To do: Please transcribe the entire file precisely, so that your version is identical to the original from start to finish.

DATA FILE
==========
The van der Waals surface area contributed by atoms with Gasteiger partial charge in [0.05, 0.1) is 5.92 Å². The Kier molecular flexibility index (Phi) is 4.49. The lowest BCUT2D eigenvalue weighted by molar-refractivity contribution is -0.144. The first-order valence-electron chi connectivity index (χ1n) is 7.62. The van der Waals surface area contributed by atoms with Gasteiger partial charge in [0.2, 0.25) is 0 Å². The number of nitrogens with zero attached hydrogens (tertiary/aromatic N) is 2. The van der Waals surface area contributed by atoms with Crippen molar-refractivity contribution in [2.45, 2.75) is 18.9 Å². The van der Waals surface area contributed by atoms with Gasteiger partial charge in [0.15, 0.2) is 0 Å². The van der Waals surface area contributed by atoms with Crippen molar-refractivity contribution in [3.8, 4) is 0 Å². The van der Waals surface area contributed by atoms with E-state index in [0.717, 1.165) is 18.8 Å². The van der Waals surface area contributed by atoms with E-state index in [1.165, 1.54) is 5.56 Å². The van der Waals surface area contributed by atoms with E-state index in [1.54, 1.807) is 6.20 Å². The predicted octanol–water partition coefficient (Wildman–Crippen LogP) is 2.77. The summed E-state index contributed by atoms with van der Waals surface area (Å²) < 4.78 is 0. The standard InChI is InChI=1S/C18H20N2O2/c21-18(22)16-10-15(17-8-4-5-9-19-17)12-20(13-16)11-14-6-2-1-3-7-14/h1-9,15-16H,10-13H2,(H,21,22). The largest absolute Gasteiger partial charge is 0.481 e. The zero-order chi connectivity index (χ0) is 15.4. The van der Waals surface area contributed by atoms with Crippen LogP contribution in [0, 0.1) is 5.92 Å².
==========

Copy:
The van der Waals surface area contributed by atoms with Gasteiger partial charge in [0.05, 0.1) is 5.92 Å². The Kier molecular flexibility index (Phi) is 4.49. The lowest BCUT2D eigenvalue weighted by molar-refractivity contribution is -0.144. The first-order valence-electron chi connectivity index (χ1n) is 7.62. The van der Waals surface area contributed by atoms with Gasteiger partial charge in [0.2, 0.25) is 0 Å². The number of nitrogens with zero attached hydrogens (tertiary/aromatic N) is 2. The van der Waals surface area contributed by atoms with Crippen molar-refractivity contribution in [2.45, 2.75) is 18.9 Å². The van der Waals surface area contributed by atoms with Gasteiger partial charge in [0.15, 0.2) is 0 Å². The van der Waals surface area contributed by atoms with Crippen molar-refractivity contribution in [3.8, 4) is 0 Å². The van der Waals surface area contributed by atoms with E-state index in [0.717, 1.165) is 18.8 Å². The van der Waals surface area contributed by atoms with E-state index in [1.165, 1.54) is 5.56 Å². The van der Waals surface area contributed by atoms with E-state index in [1.54, 1.807) is 6.20 Å². The predicted octanol–water partition coefficient (Wildman–Crippen LogP) is 2.77. The summed E-state index contributed by atoms with van der Waals surface area (Å²) < 4.78 is 0. The standard InChI is InChI=1S/C18H20N2O2/c21-18(22)16-10-15(17-8-4-5-9-19-17)12-20(13-16)11-14-6-2-1-3-7-14/h1-9,15-16H,10-13H2,(H,21,22). The largest absolute Gasteiger partial charge is 0.481 e. The zero-order chi connectivity index (χ0) is 15.4. The van der Waals surface area contributed by atoms with Crippen LogP contribution in [0, 0.1) is 5.92 Å².